One of the best written tragic characters is Shakespeare’s King Lear. With Lear, we feel a deeper sense of pity than with other characters. Perhaps it is his age, or that he was once a great leader who lost it all in the end, including his own mind. Or maybe it is the undying faith of his daughter Cordelia, who even after he exiles her, returns to save her father from the torment of her sisters. This in itself is an indication of the man Lear must once have been – a loving father, a powerful soldier, a husband. Regardless of what it is, this character taps into a different, more profound sympathy that is difficult to put into words.
Even though Shakespeare was writing hundreds of years ago, modern tragedies tend to focus on similar topics: war, family relationships, death, and loss of purpose or identity. Boardwalk Empire, now in its second season, is not a tragedy in the classical sense, but it has its fair share of tragic characters. The most moving of these is Richard Harrow, played by British actor Jack Huston. Similar to Lear, Harrow evokes emotion more deeply than what we are accustomed to. Aptly named, as he is truly harrowing, this supporting character is a young WWI veteran who ends up in Atlantic City after he is befriended by one of the main characters, Jimmy Darmody.
Once a dapper soldier, Harrow is also one of the most recognizable characters, as he wears a mask on half of his face to cover up a tragic war injury. Despite the attempt to make the mask “match” the rest of Harrow’s face, it is poorly made, and his face looks slightly askew. The face plate is held in place by his glasses, and has hair to match his moustache – it is made somewhat ridiculous, evoking even more sympathy for this sensitive young gentleman who fought honourably for his country.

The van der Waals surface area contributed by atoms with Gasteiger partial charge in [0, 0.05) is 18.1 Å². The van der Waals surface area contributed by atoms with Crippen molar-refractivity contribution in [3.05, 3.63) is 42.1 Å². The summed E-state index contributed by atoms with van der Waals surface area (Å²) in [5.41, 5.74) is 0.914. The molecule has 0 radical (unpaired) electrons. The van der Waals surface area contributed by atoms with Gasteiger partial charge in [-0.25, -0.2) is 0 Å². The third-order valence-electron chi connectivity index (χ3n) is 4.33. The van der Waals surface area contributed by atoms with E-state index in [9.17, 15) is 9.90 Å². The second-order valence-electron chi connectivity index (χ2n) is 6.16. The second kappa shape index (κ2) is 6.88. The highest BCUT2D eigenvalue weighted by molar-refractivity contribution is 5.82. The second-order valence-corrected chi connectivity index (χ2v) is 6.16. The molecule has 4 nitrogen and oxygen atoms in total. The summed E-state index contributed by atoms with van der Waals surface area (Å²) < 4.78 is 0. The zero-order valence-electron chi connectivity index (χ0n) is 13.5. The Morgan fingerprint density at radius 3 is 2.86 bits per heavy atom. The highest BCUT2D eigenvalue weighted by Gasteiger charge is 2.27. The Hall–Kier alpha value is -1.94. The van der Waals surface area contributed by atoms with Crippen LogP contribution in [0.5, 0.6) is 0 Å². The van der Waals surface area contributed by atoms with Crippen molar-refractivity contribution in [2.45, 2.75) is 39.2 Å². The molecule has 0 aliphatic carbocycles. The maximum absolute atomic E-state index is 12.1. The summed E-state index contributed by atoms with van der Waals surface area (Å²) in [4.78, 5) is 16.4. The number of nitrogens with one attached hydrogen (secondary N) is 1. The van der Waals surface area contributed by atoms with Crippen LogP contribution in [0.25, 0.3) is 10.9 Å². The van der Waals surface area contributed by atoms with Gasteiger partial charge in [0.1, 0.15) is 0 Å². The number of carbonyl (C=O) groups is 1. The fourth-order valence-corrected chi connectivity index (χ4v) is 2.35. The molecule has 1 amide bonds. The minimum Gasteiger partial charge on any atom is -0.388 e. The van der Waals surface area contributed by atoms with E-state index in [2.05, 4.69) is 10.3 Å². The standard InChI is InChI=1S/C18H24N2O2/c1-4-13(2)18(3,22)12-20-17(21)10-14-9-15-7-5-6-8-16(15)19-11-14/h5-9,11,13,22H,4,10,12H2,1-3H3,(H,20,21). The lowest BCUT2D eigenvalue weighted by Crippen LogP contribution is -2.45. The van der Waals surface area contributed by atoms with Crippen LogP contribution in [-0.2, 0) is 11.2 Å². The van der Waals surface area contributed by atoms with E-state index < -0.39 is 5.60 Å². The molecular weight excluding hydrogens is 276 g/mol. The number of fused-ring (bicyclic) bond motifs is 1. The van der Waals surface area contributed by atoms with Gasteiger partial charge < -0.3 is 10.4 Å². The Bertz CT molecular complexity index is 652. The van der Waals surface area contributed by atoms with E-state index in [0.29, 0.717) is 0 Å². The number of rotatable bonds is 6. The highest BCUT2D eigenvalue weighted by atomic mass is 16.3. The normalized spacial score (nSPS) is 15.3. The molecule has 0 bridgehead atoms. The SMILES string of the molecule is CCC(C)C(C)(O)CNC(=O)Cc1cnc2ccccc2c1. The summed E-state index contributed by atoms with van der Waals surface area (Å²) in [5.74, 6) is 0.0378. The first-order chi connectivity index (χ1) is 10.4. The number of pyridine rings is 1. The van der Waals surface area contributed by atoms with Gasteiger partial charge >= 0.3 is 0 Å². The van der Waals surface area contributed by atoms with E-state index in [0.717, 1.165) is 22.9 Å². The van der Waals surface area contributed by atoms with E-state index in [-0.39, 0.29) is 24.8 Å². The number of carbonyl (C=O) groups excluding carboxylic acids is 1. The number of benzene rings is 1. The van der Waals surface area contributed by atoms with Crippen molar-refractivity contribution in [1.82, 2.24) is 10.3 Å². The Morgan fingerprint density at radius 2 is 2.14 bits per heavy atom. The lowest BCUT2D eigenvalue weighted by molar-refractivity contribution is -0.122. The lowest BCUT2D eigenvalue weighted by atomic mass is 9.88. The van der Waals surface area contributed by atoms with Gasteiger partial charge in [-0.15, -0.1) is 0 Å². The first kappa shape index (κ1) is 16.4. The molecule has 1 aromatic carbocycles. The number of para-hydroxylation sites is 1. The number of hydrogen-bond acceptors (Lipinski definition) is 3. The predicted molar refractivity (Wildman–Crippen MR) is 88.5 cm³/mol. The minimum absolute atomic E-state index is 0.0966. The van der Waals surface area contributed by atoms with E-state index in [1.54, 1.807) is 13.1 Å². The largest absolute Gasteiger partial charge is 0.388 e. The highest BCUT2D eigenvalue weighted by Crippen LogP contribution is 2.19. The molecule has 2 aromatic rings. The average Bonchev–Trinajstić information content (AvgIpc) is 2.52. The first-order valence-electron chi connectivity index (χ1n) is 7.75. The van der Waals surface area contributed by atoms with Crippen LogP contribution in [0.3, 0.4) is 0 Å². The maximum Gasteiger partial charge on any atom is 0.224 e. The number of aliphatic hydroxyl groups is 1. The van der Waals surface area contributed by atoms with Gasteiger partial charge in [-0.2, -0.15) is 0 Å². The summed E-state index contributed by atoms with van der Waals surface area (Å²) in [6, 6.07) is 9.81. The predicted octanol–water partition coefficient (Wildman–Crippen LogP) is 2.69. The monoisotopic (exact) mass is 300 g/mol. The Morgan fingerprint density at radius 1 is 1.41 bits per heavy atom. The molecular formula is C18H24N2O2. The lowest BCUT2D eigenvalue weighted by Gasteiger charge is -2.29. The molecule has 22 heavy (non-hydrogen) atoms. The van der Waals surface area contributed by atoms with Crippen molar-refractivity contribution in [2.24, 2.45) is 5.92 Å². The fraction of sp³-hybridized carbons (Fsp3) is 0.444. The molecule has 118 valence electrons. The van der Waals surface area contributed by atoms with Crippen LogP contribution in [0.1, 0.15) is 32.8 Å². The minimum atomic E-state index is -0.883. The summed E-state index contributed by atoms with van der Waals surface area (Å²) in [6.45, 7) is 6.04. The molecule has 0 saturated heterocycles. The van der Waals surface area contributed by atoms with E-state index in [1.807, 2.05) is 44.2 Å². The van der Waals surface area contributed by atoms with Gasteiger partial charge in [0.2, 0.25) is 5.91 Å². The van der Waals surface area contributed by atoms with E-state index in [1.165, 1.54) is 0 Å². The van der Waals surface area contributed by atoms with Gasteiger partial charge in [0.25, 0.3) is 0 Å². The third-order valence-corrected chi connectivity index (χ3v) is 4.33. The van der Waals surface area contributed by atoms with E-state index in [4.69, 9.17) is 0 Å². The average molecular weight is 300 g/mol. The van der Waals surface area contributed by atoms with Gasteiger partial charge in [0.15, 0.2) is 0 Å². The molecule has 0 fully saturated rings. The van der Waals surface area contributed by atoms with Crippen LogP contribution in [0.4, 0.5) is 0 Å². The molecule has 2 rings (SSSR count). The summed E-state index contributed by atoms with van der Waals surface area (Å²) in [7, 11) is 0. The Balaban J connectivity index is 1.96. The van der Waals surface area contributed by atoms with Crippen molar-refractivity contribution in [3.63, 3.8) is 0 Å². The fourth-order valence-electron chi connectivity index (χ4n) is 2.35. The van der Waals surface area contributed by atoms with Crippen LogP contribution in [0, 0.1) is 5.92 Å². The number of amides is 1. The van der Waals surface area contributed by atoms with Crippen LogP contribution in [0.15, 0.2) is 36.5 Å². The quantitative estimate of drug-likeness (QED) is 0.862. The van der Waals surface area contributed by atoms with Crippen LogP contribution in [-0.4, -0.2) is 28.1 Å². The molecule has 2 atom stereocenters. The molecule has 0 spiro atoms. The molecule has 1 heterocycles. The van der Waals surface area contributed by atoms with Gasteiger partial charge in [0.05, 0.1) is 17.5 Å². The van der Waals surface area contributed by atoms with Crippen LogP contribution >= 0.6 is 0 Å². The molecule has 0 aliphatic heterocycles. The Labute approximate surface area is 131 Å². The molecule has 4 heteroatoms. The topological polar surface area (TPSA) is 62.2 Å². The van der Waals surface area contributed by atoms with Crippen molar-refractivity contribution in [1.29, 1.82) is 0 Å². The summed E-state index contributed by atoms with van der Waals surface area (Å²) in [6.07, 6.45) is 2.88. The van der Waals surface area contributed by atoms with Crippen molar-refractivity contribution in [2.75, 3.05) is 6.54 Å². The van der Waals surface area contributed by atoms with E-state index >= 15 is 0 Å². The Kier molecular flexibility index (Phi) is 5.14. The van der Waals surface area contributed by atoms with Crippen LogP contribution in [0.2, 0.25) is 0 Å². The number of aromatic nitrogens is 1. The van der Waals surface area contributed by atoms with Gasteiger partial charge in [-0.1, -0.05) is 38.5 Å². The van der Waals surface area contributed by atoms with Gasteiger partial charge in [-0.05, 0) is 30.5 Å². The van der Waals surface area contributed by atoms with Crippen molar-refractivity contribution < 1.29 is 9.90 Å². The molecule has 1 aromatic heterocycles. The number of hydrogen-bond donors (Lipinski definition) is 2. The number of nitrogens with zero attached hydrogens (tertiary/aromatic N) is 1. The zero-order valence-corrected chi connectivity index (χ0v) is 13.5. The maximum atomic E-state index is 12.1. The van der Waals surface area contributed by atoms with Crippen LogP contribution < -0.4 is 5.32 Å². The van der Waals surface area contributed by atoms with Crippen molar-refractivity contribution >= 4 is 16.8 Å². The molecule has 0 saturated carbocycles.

Harrow rarely looks people in the eyes, and struggles to speak, drink and eat, embarrassed by his affliction. Even though he is more comfortable without it, Harrow is fearful of removing the mask because of the effect it has on other people. While sleeping mask-less on a couch in the female protagonist’s home, her children run out of the room screaming in fear.
Yet, we can see that Harrow still cares about his appearance: he dresses nicely, takes good care of himself, and is physically fit. And the only thing he wants out of life is the love of a family. This is where writers Nelson Johnson and Terence Winter have done an expert job in tragic depiction – Harrow travels light, but is never without his talisman. It is an old book, plastered with magazine images of families: wives cooking dinner, children playing with their dads. A woman with which to share his life is Harrow’s ultimate dream, a dream that his friend Jimmy, with his wife and young son, takes advantage of again and again. Similar to Lear, Harrow desires a simple life after all he has suffered. But the audience knows deep down how difficult this will be for him to find, and we see that Harrow knows it when he attempts to take his own life.
It would be very easy to make this character more laughable than tragic; however, Jack Huston is a superb actor who captures the gentle, fragile and kind nature of Harrow, while creating mannerisms that never fail to highlight the difficulties of this man’s life.
It is rare to feel so genuinely for a television character, but Johnson and Winter have managed to achieve this with the character of Richard Harrow. They have written an uncommon tragic hero who is so very real, and who achieves a deeper connection to human suffering. He is just one example of how far television writing has come in recent years.

Waste Reducing, Appliance Recycling and Living in Containers: Three Green Initiatives for 2012